Part of a biological corridor that for millions of years has allowed plant and animal species from two continents to mingle, Nicaragua boasts an extraordinary blend of flora and fauna.
Though often privately owned, the Nicaraguan government regulates exploitation of forest products (and not infrequently simply sells the forests for its own profit).Of the world’s known 250,000 species of flowering plants, an estimated 15,000-17,000 are found in Central America. Nicaragua is home to 9,000 species of vascular plants, many of medicinal value. But outside a few protected areas, conservation efforts are half-hearted or underfunded, and even protected areas are under intense pressure from the agricultural frontier and the scattered human settlements grandfathered within the confines of the reserves.
The madroño (Calycophyllum candidissimum) is Nicaragua’s national tree. The hills south of Sébaco form the southern limit of the pine family found on the continent; south of Nicaragua, the pines are out-competed by other species. At the turn of the millennium, Nicaragua’s forest area measured 5.5 million hectares, the majority of which is broadleaf forest, followed by pine (Pinus caribea and P. oocarpa). At altitudes greater than 1,200 meters, the forests also include the conifers P. maximinoi and P. tecunumanii. A full 2.5 million hectares of forest are classified as commercial timber forest. Though often privately owned, the Nicaraguan government regulates exploitation of forest products (and not infrequently simply sells the forests for its own profit).
Nicaragua’s varied topography and uneven rainfall distribution, not to mention the presence of tropical reefs, volcanoes, and volcanic crater lakes, result in a phenomenal diversity of terrain and ecosystems. You can burn your feet on an active volcano’s peak and cool your heels in ocean surf the same day. Nicaragua’s higher peaks are isolated ecosystems in their own right and home to several endangered as well as endemic species. The streams, rivers, and two very different coastlines furnish myriad other distinct ecosystems. In general, the land is comprised of the following ecological zones:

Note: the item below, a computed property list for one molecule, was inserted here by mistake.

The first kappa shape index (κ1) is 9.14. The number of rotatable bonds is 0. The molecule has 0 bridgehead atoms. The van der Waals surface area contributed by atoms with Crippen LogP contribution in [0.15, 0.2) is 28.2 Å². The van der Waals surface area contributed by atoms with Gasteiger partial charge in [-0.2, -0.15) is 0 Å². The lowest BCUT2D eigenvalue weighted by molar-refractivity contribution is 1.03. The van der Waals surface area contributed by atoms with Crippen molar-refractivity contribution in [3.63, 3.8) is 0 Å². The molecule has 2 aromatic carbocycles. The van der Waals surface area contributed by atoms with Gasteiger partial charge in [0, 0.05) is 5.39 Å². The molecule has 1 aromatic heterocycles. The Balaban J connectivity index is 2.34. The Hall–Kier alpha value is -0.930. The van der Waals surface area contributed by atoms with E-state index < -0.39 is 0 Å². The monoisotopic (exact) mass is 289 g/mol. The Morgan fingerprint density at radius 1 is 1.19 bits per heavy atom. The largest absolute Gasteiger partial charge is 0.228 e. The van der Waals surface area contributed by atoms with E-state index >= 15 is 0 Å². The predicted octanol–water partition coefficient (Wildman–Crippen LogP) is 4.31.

Pacific Dry Forest: The lowlands of the Pacific coast, specifically the broad, flat strip that borders the Pacific Ocean from sea level to approximately 800 meters in altitude, are a rain-stressed region dominated by thorny, rubbery species. The region typically receives less than 2,000 millimeters of rain per year. Both trees and non-cactuslike plants in this ecosystem shed their leaves in the middle of the dry season, and burst into flower in April or May.
Upland Pine Forest: With the exception of the slopes of several Pacific mountains, namely San Cristóbal and Las Casitas in Chinandega and Güisisíl in Matagalpa, the majority of Nicaragua’s pine forests are found in the north near Jalapa and Ocotal. Pines particularly thrive on poor, acidic soils, which erode easily if the area is logged.
Lower Mountainous Broadleaf Forest: Nicaragua’s higher peaks are cloud covered for most of the year and home to a cool, moist biosphere, rich in flora and fauna. Most of these areas are the more remote peaks of Matagalpa and Jinotega, like Kilambé, Peñas Blancas, Saslaya, and Musún. It’s easier to enjoy this ecosystem on the beautiful and easily visited peaks of Volcán Mombacho near Granada, and Volcán Maderas on Ometepe.
Caribbean Rainy Zone: The Atlantic coast receives rain throughout nearly 10 months of the year and the humidity hovers around 90 percent year-round. Most of the Atlantic coast is covered with tropical forest or even lowland rainforest, with trees that often reach 30 or 40 meters. In the north along the Río Coco are the remains of Nicaragua’s last extensive pine forests (Pinus caribaea), presently subject to intensive logging by national and international concessions.
Excerpted from the Sixth Edition of Moon Nicaragua.